Why Birds Don't Have TeethThe common ancestor of all living birds sported a set of pearly whites 116 million years ago, a new study finds. In the study, researchers looked at the mutated remains of tooth genes in modern birds to figure out when birds developed "edentulism" — an absence of teeth. Ancient birds have left only a fragmented fossil record, but studying the genes of modern birds can help clarify how the bird lineage has changed over time. "DNA from the crypt is a powerful tool for unlocking secrets of evolutionary history," Mark Springer, a professor of biology at the University of California, Riverside and one of the study's lead researchers, said in a statement.

11 December 2014

Actor Seth Green Designs Mission Patch for Space Station Science

Actor Seth Green Designs Mission Patch for Space Station ScienceLooking at the latest mission patch bound for the International Space Station, you would never know it was designed by actor Seth Green.

11 December 2014

Scientists work to conserve 2,500-year-old mummy

FILE- In this Dec. 5, 2014, photo, the mummified body of Minirdis, a 14-year-old Egyptian boy and his exposed toes lie in his opened coffin after J.P. Brown and his team of curators at the Field Museum opened the coffin for the first time in Chicago. The team opened the coffin of the 2,500-year-old mummy to perform conservation work before it becomes part of a traveling exhibition. (AP Photo/Charles Rex Arbogast, File)CHICAGO (AP) — Conservation work has started at Chicago's Field Museum on the 2,500-year-old mummy of a 14-year-old Egyptian boy.

10 December 2014

Scientists create 'feel fuller' food ingredient

LONDON (Reuters) - British scientists have developed an ingredient that makes foods more filling, and say initial tests in overweight people showed that it helped prevent them gaining more weight. The ingredient, developed by researchers at London's Imperial College and at the University of Glasgow, contains propionate, a natural substance that stimulates the gut to release hormones that act on the brain to reduce hunger. ...

10 December 2014

U.N.'s Ban says no 'time for tinkering' on global warming action

Leaders pose for the media during the High Level Segment of the U.N. Climate Change Conference COP 20 in LimaBy Valerie Volcovici and Mitra Taj LIMA (Reuters) - U.N. Secretary-General Ban Ki-moon, expressing deep concern about slow action to combat climate change, told governments at U.N. talks in Lima on Tuesday there was no "time for tinkering" and urged a radical shift to greener economies. Ban said there was still a chance of limiting global warming to an internationally agreed ceiling of 2 degrees Celsius (3.6 Fahrenheit) above pre-industrial times to help avert floods, droughts, desertification and rising sea levels. ...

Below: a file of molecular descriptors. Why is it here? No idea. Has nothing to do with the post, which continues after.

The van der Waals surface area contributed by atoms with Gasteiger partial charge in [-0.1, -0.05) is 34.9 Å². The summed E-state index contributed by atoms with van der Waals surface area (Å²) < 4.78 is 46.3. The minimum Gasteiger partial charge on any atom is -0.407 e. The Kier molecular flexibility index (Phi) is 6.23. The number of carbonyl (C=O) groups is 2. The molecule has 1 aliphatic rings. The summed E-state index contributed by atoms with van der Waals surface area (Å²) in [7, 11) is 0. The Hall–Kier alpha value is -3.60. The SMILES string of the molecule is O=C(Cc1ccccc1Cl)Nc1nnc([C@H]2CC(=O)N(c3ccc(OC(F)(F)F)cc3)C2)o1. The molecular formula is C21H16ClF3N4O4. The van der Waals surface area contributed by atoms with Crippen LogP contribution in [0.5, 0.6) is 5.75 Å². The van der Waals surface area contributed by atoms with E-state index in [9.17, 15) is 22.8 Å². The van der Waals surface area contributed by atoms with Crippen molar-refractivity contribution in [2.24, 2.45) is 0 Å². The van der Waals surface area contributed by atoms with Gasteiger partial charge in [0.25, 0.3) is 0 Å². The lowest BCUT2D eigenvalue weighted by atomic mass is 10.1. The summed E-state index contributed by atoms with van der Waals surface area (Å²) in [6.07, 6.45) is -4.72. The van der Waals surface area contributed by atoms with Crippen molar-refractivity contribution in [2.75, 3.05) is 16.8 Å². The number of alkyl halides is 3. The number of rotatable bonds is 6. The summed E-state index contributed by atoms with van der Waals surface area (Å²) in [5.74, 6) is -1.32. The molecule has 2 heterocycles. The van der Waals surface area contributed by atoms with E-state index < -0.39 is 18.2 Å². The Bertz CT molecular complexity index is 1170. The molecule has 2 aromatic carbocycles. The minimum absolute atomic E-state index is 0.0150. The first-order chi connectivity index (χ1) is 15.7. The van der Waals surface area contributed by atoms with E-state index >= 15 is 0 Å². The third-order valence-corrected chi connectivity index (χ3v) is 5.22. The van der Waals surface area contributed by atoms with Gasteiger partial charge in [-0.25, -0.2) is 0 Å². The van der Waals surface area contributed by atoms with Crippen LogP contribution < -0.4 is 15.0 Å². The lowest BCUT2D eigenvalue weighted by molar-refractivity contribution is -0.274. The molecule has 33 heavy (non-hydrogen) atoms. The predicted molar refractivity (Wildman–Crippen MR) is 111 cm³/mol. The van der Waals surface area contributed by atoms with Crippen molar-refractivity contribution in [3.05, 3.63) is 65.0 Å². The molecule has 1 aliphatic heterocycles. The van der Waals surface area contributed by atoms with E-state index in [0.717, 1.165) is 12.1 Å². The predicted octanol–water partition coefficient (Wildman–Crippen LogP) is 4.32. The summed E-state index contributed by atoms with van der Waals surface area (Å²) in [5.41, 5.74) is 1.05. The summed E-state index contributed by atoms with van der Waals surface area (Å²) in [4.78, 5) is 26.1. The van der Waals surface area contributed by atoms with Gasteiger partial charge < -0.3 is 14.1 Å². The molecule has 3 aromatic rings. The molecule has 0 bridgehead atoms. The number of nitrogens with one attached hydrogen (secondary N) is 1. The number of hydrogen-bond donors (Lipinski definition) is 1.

10 December 2014

Guiding African Wildlife Through Global Warming

Guiding African Wildlife Through Global WarmingJessica Arriens is a public affairs specialist for the U.S. National Science Foundation (NSF) contributed this article to Live Science's Expert Voices: Op-Ed & Insights. The Congo basin is an unruly ribbon of tropical forest, more than a million square miles spanning six countries in Central Africa, running inward along the equator from the continent's western coast. In Central Africa, those forces include deforestation, climate change, hunting and more. The region is "so enriched with life," says Mary "Katy" Gonder, a Drexel University biologist and one of the lead researchers on the Central African Biodiversity Alliance (CABA).

10 December 2014

Rhino species to die unless science can help

In this photo taken Tuesday, Dec. 2, 2014, keeper Mohamed Doyo walks with female northern white rhino Fatu as she is let out of her pen to graze, at the Ol Pejeta Conservancy in Kenya. The keepers of three of the last six northern white rhinos on Earth said Wednesday, Dec. 10, 2014 that it is highly unlikely the three will ever reproduce naturally, with recent medical examinations of them showing the species is doomed to extinction, unless science can help. (AP Photo/Ben Curtis)OL PEJETA, Kenya (AP) — The task was never going to be easy: Fly four highly endangered rhinos from a Czech Republic zoo to East Africa, drive them to the savannah grasses of Mount Kenya and hope that the natural environment helps produce a calf, staving off extinction.